The synthetic biology protocol for preparing the E. coli presented here is applicable to any system that uses standard synthetic biology genetic parts to synthesize E. coli that express RFP. The analytical method is applicable to any system that expresses RFP, and so can be used to analyze any bacterial biosensor system that has been created using synthetic biology methods.
The authors have no competing financial interests or other conflicts of interest to disclose.
The authors wish to acknowledge the students at Longwood University in BIOL 324 (Genetics) and the students in CHEM 403 (Advanced Chemical Laboratory Problem Solving) who were involved in the initial preparation and testing of the antimony and lead biosensors. The idea for MicRoboCop was conceived at the GCAT SynBIO workshop (summer 2014), which is funded by NSF and Howard Hughes Medical Institute and hosted by the University of Maryland Baltimore County. The authors also acknowledge funding received from Longwood University’s Cook-Cole College of Arts and Sciences and the GCAT SynBio Alumni Grant.
|Antimony, Reference Standard Solution (1000ppm ±1%/Certified)||Fisher Scientific||SA450-100||Standard in dilute HNO3|
|Cut Smart Buffer||New England BioLabs||B7204S|
|Duplex Buffer||Integrated DNA Technologies||11-01-03-00|
|EcoRI-HF Restriction Enzyme||New England BioLabs||R3101S|
|Ethanol, HPLC grade, denatured||Acros Organics||AC611050040||Solvents do not need to be HPLC grade, ACS or reagent grade will work.|
|Eurofins Genomics SimpleSeq DNA Sequencing Kits||Eurofins Genomics||SimpleSeq Kit Standard|
|Forward primer for colony PCR||Integrated DNA Technologies||5’- GCCGCTTGAATTCGTCATATAT-3’|
|Forward primer for DNA sequencing||Integrated DNA Technologies||5’- GTAAAACGACGGCCAGTG-3’|
|IBI Science High Speed Plasmid Mini-kit||IBI Scientific||IB47101|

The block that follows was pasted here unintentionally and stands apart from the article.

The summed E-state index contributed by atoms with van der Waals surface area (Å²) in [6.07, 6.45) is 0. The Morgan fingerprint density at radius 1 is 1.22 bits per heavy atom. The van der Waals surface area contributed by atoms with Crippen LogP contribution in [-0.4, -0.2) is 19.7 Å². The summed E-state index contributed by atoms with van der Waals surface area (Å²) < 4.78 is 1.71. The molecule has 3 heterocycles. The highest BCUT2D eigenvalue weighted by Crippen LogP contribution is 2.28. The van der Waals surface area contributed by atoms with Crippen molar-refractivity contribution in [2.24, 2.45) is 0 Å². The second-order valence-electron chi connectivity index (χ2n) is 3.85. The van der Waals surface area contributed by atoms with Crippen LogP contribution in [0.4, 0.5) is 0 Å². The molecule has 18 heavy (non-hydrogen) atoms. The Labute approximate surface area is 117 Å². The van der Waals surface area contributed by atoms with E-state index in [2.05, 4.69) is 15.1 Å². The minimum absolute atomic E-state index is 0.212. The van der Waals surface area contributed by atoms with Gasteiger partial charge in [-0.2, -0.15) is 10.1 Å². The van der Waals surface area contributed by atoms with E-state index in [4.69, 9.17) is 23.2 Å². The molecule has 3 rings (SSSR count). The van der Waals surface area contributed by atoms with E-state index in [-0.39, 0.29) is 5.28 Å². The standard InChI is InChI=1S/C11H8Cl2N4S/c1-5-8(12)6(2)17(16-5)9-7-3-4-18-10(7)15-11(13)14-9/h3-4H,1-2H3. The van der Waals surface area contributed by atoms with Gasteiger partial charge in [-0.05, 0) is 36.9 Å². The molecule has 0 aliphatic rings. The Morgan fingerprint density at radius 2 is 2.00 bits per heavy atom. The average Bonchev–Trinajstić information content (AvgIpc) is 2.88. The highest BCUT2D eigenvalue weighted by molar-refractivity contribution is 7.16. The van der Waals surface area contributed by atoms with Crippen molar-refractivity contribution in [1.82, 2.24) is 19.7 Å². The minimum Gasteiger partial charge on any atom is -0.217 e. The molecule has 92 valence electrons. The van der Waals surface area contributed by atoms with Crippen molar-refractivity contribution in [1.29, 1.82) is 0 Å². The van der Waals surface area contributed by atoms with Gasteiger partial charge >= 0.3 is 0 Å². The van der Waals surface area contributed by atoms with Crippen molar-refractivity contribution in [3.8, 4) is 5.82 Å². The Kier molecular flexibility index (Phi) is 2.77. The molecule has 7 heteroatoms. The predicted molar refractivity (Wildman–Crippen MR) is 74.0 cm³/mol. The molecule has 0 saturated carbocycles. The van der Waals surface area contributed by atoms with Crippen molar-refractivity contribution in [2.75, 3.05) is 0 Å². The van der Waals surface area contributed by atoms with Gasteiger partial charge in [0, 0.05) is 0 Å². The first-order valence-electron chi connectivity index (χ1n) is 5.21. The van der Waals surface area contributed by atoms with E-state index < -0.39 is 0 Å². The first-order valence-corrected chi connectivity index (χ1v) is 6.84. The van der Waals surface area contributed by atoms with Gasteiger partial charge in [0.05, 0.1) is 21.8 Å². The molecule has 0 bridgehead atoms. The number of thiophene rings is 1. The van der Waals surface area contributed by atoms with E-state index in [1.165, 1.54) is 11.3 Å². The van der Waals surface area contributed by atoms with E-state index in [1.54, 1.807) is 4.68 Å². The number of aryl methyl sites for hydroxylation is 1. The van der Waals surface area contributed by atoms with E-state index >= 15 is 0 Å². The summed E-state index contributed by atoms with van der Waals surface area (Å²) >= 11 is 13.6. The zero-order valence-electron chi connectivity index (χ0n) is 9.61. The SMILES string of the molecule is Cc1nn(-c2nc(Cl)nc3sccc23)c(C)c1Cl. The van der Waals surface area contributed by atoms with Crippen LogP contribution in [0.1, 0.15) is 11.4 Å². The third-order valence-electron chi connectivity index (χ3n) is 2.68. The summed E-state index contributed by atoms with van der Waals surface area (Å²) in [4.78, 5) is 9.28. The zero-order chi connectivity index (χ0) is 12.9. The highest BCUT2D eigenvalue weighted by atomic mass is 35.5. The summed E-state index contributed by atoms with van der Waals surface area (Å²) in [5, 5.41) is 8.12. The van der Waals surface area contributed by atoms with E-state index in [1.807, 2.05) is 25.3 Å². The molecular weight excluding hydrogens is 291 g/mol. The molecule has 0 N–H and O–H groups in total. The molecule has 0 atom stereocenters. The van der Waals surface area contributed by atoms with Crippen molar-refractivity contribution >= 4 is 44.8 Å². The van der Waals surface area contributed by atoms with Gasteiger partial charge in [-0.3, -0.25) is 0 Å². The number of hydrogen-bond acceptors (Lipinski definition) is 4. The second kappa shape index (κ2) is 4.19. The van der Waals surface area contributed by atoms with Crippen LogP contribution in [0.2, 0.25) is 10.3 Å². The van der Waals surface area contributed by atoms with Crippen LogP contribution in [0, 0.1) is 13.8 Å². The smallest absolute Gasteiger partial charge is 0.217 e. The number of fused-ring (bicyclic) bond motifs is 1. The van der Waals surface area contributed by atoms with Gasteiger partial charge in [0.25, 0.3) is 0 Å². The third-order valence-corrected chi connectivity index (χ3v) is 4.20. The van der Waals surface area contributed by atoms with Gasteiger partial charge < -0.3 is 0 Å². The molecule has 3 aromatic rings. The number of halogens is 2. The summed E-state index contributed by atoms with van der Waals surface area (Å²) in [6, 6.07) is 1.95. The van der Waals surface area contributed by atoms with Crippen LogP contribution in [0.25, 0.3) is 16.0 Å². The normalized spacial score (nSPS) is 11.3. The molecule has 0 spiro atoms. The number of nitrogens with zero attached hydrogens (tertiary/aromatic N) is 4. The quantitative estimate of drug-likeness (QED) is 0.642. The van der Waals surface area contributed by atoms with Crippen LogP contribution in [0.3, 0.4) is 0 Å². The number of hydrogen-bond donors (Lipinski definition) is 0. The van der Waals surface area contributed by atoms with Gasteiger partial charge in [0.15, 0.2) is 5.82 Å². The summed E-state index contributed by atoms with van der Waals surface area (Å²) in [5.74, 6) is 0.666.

|LB Broth, Miller||Fisher Scientific||BP1426-500|
|Lead, Reference Standard Solution (1000ppm ±1%/Certified)||Fisher Scientific||SL21-100||Standard in dilute HNO3|
|LeadOff Disposable Cleaning and Decon Wipes||Hygenall||45NRCN||Sold in canisters or individually wrapped, any alcohol based wipe will work.|
|Methanol, HPLC grade||Fisher Scientific||A452-4||Solvents do not need to be HPLC grade, ACS or reagent grade will work.|
|NEB 5-alpha Competent E. coli cells||New England BioLabs||C2987I|
|NheI-HF Restriction Enzyme||New England BioLabs||R3131S|
|Nuclease free water||New England BioLabs||B1500S|
|OneTaq 2X Master Mix with Standard Buffer||New England BioLabs||M0482S|
|Plasmids from the registry of standard biological parts used for synthetic biology||Registry of Standard Biological Parts||http://parts.igem.org/Main_Page|
|Promoter Sequences||Integrated DNA Technologies||Sb promoter: 5’-GCATGAATTCA
Pb promoter: 5’-GCATGAATTCG
TNT promoter: 5’GCATTCTAGAT
|Reverse primer for colony PCR||Integrated DNA Technologies||5’- GCCGCTTGAATTCGTCTAGACT- 3’|
|Reverse primer for DNA sequencing||Integrated DNA Technologies||5’- GGAAACAGCTATGACCATG-3’|
|T4 DNA Ligase||New England BioLabs||M0202S|